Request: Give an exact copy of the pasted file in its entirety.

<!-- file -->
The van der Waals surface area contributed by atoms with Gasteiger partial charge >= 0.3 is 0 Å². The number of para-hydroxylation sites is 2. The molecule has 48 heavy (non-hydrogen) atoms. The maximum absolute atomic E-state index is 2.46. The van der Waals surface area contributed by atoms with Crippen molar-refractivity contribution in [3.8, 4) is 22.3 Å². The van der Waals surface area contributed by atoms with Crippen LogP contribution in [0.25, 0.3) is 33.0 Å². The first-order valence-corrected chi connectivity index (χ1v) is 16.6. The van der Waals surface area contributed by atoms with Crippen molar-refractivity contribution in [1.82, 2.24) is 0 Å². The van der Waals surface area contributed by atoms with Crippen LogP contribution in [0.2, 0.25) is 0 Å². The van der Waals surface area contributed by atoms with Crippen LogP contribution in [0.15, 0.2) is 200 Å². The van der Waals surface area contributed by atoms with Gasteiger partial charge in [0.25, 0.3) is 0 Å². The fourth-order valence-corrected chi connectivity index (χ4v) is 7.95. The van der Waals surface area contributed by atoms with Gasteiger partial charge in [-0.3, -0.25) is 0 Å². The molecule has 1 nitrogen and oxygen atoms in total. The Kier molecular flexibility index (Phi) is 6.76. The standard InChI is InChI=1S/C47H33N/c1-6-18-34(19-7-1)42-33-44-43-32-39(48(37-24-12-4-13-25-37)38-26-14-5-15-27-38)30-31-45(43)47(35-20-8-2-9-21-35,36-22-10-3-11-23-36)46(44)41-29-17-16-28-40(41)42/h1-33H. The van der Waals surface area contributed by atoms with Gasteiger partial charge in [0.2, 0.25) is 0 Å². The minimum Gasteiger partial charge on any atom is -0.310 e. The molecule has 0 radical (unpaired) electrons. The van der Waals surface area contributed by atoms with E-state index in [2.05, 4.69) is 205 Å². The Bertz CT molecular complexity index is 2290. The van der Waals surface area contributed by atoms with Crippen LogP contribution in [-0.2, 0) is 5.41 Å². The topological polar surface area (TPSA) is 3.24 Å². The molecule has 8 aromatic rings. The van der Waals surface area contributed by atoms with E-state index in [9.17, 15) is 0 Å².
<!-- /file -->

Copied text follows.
The van der Waals surface area contributed by atoms with Gasteiger partial charge >= 0.3 is 0 Å². The number of para-hydroxylation sites is 2. The molecule has 48 heavy (non-hydrogen) atoms. The maximum absolute atomic E-state index is 2.46. The van der Waals surface area contributed by atoms with Crippen molar-refractivity contribution in [3.8, 4) is 22.3 Å². The van der Waals surface area contributed by atoms with Crippen LogP contribution in [0.25, 0.3) is 33.0 Å². The first-order valence-corrected chi connectivity index (χ1v) is 16.6. The van der Waals surface area contributed by atoms with Crippen molar-refractivity contribution in [1.82, 2.24) is 0 Å². The van der Waals surface area contributed by atoms with Crippen LogP contribution in [0.2, 0.25) is 0 Å². The van der Waals surface area contributed by atoms with Crippen LogP contribution in [0.15, 0.2) is 200 Å². The van der Waals surface area contributed by atoms with Gasteiger partial charge in [0.25, 0.3) is 0 Å². The fourth-order valence-corrected chi connectivity index (χ4v) is 7.95. The van der Waals surface area contributed by atoms with Gasteiger partial charge in [-0.3, -0.25) is 0 Å². The molecule has 1 nitrogen and oxygen atoms in total. The Kier molecular flexibility index (Phi) is 6.76. The standard InChI is InChI=1S/C47H33N/c1-6-18-34(19-7-1)42-33-44-43-32-39(48(37-24-12-4-13-25-37)38-26-14-5-15-27-38)30-31-45(43)47(35-20-8-2-9-21-35,36-22-10-3-11-23-36)46(44)41-29-17-16-28-40(41)42/h1-33H. The van der Waals surface area contributed by atoms with Gasteiger partial charge in [0.2, 0.25) is 0 Å². The minimum Gasteiger partial charge on any atom is -0.310 e. The molecule has 0 radical (unpaired) electrons. The van der Waals surface area contributed by atoms with E-state index in [2.05, 4.69) is 205 Å². The Bertz CT molecular complexity index is 2290. The van der Waals surface area contributed by atoms with Crippen LogP contribution in [-0.2, 0) is 5.41 Å². The topological polar surface area (TPSA) is 3.24 Å². The molecule has 8 aromatic rings. The van der Waals surface area contributed by atoms with E-state index in [9.17, 15) is 0 Å².